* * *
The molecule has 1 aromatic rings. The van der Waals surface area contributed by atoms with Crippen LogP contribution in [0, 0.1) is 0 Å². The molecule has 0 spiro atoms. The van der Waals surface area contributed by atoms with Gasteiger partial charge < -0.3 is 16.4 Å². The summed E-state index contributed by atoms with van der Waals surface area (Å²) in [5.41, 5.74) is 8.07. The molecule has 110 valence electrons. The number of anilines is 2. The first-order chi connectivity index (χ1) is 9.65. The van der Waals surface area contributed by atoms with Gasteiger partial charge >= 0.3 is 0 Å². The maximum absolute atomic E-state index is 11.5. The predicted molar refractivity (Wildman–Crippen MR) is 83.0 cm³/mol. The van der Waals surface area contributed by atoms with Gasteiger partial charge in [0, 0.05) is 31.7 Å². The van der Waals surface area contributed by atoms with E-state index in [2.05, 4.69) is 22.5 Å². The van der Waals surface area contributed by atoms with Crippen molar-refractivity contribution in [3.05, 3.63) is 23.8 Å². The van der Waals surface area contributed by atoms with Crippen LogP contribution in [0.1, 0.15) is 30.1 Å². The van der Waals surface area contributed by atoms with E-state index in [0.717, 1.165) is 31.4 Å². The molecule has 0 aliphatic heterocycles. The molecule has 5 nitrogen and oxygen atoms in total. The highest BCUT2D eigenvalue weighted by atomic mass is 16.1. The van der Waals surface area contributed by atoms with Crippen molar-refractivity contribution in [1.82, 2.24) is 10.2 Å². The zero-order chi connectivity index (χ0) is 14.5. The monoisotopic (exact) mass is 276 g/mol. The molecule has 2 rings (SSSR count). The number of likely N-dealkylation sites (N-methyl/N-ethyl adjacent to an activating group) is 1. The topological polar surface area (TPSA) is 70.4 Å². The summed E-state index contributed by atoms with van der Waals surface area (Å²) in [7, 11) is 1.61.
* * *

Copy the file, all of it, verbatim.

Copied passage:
The molecule has 1 aromatic rings. The van der Waals surface area contributed by atoms with Crippen LogP contribution in [0, 0.1) is 0 Å². The molecule has 0 spiro atoms. The van der Waals surface area contributed by atoms with Gasteiger partial charge < -0.3 is 16.4 Å². The summed E-state index contributed by atoms with van der Waals surface area (Å²) in [5.41, 5.74) is 8.07. The molecule has 110 valence electrons. The number of anilines is 2. The first-order chi connectivity index (χ1) is 9.65. The van der Waals surface area contributed by atoms with Gasteiger partial charge >= 0.3 is 0 Å². The maximum absolute atomic E-state index is 11.5. The predicted molar refractivity (Wildman–Crippen MR) is 83.0 cm³/mol. The van der Waals surface area contributed by atoms with Gasteiger partial charge in [0, 0.05) is 31.7 Å². The van der Waals surface area contributed by atoms with E-state index in [2.05, 4.69) is 22.5 Å². The van der Waals surface area contributed by atoms with Crippen molar-refractivity contribution in [3.05, 3.63) is 23.8 Å². The van der Waals surface area contributed by atoms with Crippen LogP contribution in [0.1, 0.15) is 30.1 Å². The van der Waals surface area contributed by atoms with E-state index in [0.717, 1.165) is 31.4 Å². The molecule has 0 aliphatic heterocycles. The molecule has 5 nitrogen and oxygen atoms in total. The highest BCUT2D eigenvalue weighted by atomic mass is 16.1. The van der Waals surface area contributed by atoms with Crippen molar-refractivity contribution in [1.82, 2.24) is 10.2 Å². The zero-order chi connectivity index (χ0) is 14.5. The monoisotopic (exact) mass is 276 g/mol. The molecule has 2 rings (SSSR count). The number of likely N-dealkylation sites (N-methyl/N-ethyl adjacent to an activating group) is 1. The topological polar surface area (TPSA) is 70.4 Å². The summed E-state index contributed by atoms with van der Waals surface area (Å²) in [7, 11) is 1.61.